# Force to lift a pyramid that is sitting in a water tank

• paulie
In summary: I'm sorry, I may have misunderstood the problem statement. Can you please clarify what is meant by "underneath the floor of the tank and on the water surface there is air at atmospheric pressure"? Is there a gap between the floor of the tank and the water surface where air is present? And is the pyramid sitting on top of this air layer or submerged in the water?In summary, a 4000 lb pyramid with a base of 6ft square and an altitude of 4ft is sitting on the floor of a tank with a 4ft depth of water. The base of the pyramid covers an opening in the floor, with air at atmospheric pressure present underneath the floor and on the water surface. To determine the vertical force required

## Homework Statement

A pyramid weighing 4000 lb has a base 6ft square and an altitude of 4ft. The base covers an opening in the floor of a tank in which there is water 4 ft deep. Underneath the floor of the tank and on the water surface there is air at atmospheric pressure. What vertical force is required to lift the pyramid off the floor?

## Homework Equations

F=δV

Where F is the force; δ=specific weight of the liquid; V is volume

## The Attempt at a Solution

I'm not really sure if I analyze what it should look like, but here is my attempt.

Fv is the force by the fluid against the pyramid

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Use the UPLOAD button on the post editor.

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paulie
How big is the opening in the floor of the tank below the pyramid?

Chestermiller said:
How big is the opening in the floor of the tank below the pyramid?
It was not stated, there's no figure too provided by the book. :( The answer is provided around 10000

I think that you have to assume that the hole covers essentially the entire bottom of the pyramid except for the very edge, with a gasket at the very edge of the pyramid to provide the seal to the bottom. So this is not the usual buoyancy situation because the pressure at the very bottom of the pyramid is atmospheric, rather than hydrostatic. What would the buoyancy force of the pyramid be if, rather than having atmospheric air on the bottom, it were totally surrounded by water?

Yeah, I don't think "hole size" matters at all. You are assuming the water isn't free to flow under and lift the pyramid (it's an idealized situation, i.e., there's nowhere for the water to go, at least not until after the pyramid has been lifted off).

Given that this is a hydrostatics problem — there's an easy way to solve this problem without worrying about things such as hole size or even some of the details of the pyramid's shape.

I confirm the 10,000 lb.

olivermsun
I think, I'm just missing another 6' in the computation of volume in the liquid.

That "6ft square" means (6)^2 and not 6ft^2. (I assumed that 6ft^2 is the area).

I got around 9990 lbs at the end. Although still not sure how can I use the atmospheric pressure on the problem...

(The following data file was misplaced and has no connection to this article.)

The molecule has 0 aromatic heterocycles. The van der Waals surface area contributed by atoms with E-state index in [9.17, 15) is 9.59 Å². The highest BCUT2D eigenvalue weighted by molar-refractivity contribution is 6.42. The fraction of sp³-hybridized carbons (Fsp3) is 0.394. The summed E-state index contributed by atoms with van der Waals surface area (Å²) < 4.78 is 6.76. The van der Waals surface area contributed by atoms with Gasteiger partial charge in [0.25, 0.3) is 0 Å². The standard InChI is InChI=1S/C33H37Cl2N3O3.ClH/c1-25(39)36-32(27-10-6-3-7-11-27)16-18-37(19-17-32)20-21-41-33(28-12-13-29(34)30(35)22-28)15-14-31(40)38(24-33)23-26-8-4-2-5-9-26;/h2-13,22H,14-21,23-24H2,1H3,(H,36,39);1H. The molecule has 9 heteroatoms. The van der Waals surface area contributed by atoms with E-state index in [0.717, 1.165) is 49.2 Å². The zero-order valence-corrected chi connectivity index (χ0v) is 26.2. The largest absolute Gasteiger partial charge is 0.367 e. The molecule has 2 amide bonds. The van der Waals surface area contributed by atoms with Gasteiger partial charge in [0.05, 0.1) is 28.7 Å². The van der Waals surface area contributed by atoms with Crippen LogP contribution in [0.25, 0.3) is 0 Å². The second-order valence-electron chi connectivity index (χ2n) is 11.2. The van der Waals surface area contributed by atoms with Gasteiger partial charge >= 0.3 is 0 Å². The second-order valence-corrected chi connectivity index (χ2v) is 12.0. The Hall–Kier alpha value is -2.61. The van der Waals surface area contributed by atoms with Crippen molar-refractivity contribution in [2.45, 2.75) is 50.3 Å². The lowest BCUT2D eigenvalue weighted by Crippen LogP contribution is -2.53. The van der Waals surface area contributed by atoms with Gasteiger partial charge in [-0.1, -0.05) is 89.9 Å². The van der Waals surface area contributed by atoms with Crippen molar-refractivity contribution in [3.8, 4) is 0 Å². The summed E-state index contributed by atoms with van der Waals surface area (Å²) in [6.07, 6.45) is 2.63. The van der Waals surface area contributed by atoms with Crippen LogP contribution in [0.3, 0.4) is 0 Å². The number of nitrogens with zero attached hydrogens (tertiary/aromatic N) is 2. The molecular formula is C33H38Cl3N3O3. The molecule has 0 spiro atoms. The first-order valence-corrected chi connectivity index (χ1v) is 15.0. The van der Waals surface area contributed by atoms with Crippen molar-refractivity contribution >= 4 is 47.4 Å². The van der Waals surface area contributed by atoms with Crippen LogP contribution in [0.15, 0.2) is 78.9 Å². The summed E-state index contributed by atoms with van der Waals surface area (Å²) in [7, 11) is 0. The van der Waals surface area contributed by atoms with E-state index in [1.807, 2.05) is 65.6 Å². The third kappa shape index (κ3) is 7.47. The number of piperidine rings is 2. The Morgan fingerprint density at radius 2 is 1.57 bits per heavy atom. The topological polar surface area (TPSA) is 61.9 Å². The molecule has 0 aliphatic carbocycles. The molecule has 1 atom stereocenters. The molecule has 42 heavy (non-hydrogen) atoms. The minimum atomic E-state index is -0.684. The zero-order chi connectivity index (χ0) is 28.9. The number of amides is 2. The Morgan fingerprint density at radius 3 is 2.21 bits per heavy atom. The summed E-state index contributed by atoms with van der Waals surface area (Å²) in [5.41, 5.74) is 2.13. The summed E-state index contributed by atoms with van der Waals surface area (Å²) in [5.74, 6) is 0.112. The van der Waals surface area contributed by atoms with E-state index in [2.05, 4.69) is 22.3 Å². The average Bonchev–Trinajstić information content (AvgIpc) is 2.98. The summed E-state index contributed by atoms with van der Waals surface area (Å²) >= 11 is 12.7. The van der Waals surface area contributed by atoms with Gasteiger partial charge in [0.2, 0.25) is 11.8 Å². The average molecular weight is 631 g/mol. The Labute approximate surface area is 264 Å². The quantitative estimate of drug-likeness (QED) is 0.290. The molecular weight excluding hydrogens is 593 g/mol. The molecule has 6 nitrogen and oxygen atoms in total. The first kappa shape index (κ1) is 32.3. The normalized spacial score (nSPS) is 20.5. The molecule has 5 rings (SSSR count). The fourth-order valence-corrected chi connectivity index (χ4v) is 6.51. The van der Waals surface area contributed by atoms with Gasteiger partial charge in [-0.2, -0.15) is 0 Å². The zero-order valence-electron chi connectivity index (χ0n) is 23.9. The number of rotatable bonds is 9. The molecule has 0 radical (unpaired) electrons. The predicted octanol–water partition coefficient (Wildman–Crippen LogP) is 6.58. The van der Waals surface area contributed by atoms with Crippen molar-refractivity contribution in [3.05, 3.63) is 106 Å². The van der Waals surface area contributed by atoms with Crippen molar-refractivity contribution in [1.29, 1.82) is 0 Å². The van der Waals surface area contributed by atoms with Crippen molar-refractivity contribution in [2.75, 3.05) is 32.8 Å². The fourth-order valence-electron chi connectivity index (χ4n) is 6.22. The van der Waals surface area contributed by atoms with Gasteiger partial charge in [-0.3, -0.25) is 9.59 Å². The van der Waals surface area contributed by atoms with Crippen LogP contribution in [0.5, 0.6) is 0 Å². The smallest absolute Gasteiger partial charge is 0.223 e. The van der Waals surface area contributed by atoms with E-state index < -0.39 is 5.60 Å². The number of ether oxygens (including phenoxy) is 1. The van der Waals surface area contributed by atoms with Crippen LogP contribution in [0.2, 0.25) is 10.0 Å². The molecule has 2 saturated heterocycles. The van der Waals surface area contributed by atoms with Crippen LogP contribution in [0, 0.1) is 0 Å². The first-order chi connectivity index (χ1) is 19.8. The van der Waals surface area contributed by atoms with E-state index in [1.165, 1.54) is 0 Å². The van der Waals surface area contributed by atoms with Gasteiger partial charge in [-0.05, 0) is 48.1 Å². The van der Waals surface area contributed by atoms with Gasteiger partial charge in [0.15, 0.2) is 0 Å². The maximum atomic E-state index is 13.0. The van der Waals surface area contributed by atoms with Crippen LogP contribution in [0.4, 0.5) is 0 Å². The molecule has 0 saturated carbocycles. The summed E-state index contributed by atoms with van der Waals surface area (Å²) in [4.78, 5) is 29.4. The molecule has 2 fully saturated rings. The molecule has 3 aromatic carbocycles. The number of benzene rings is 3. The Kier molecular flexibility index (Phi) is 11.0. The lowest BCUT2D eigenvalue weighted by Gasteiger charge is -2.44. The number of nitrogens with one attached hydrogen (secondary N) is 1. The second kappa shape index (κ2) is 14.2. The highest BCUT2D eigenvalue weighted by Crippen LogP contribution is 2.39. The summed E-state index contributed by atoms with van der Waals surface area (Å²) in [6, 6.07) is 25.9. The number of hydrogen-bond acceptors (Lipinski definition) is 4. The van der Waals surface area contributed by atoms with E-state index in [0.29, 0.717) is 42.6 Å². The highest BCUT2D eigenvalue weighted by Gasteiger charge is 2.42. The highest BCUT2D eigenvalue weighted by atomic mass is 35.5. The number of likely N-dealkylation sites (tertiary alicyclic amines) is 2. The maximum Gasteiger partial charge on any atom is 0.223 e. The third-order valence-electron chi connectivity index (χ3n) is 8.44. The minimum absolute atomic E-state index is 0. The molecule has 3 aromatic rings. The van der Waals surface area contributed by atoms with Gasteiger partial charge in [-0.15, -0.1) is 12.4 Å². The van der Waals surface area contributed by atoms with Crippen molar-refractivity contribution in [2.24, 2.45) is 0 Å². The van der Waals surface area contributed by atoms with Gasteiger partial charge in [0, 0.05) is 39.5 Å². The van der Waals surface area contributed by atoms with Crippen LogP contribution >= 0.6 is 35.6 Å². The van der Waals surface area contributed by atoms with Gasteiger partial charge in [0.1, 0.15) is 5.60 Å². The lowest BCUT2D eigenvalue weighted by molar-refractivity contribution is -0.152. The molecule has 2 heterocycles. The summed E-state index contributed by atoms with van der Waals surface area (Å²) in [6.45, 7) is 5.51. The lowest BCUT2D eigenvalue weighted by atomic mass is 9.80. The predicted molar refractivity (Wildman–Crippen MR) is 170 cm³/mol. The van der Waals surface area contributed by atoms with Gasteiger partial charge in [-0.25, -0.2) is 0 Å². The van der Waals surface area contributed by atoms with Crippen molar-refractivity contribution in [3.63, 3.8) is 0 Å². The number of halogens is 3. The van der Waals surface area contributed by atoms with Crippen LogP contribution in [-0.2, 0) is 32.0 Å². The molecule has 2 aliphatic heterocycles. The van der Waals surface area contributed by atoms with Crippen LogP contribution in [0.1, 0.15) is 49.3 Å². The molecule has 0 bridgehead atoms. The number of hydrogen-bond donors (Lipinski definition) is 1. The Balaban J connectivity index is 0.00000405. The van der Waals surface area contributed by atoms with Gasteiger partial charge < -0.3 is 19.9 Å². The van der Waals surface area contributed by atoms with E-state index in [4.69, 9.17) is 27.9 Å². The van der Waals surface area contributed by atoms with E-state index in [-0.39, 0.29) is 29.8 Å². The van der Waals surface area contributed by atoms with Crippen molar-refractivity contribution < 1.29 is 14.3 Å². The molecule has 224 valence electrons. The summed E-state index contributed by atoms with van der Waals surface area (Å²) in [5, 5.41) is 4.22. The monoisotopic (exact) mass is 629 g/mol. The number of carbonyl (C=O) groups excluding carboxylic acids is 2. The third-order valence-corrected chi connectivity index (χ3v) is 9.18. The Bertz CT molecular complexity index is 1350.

paulie said:
I think, I'm just missing another 6' in the computation of volume in the liquid.

That "6ft square" means (6)^2 and not 6ft^2. (I assumed that 6ft^2 is the area).

I got around 9990 lbs at the end. Although still not sure how can I use the atmospheric pressure on the problem...
In order for us to help you, we need to see detail on exactly what you did, and your reasoning.

olivermsun
paulie said:
Although still not sure how can I use the atmospheric pressure on the problem...
Hydrostatic balance applies for the atmosphere, too. You may be forgetting a pair of forces on the pyramid ...

## 1. How is the force required to lift a pyramid in a water tank calculated?

The force required to lift a pyramid in a water tank is calculated by using the formula F = ρVg, where F is the force, ρ is the density of water (1000 kg/m^3), V is the volume of the pyramid, and g is the acceleration due to gravity (9.8 m/s^2). This formula takes into account the weight of the pyramid and the buoyant force exerted by the water.

## 2. Does the shape of the pyramid affect the force required to lift it?

Yes, the shape of the pyramid does affect the force required to lift it. The greater the surface area of the pyramid, the more water it will displace and the greater the buoyant force will be. This means that a pyramid with a larger base will require more force to lift compared to a pyramid with a smaller base.

## 3. How does the depth of the water tank affect the force required to lift the pyramid?

The depth of the water tank does not affect the force required to lift the pyramid. As long as the entire pyramid is submerged in water, the force required will be the same regardless of the depth of the tank. However, if the water level in the tank changes, the force required to lift the pyramid will also change.

## 4. Is the force required to lift a pyramid in a water tank the same as the force required to lift it in air?

No, the force required to lift a pyramid in a water tank is not the same as the force required to lift it in air. This is because the buoyant force exerted by the water will reduce the overall force needed to lift the pyramid. In air, the force required will be equal to the weight of the pyramid.

## 5. How does the weight of the pyramid affect the force required to lift it in a water tank?

The weight of the pyramid directly affects the force required to lift it in a water tank. The greater the weight of the pyramid, the more force will be needed to lift it. This is because the weight of the pyramid must be overcome by the buoyant force exerted by the water in order to lift it.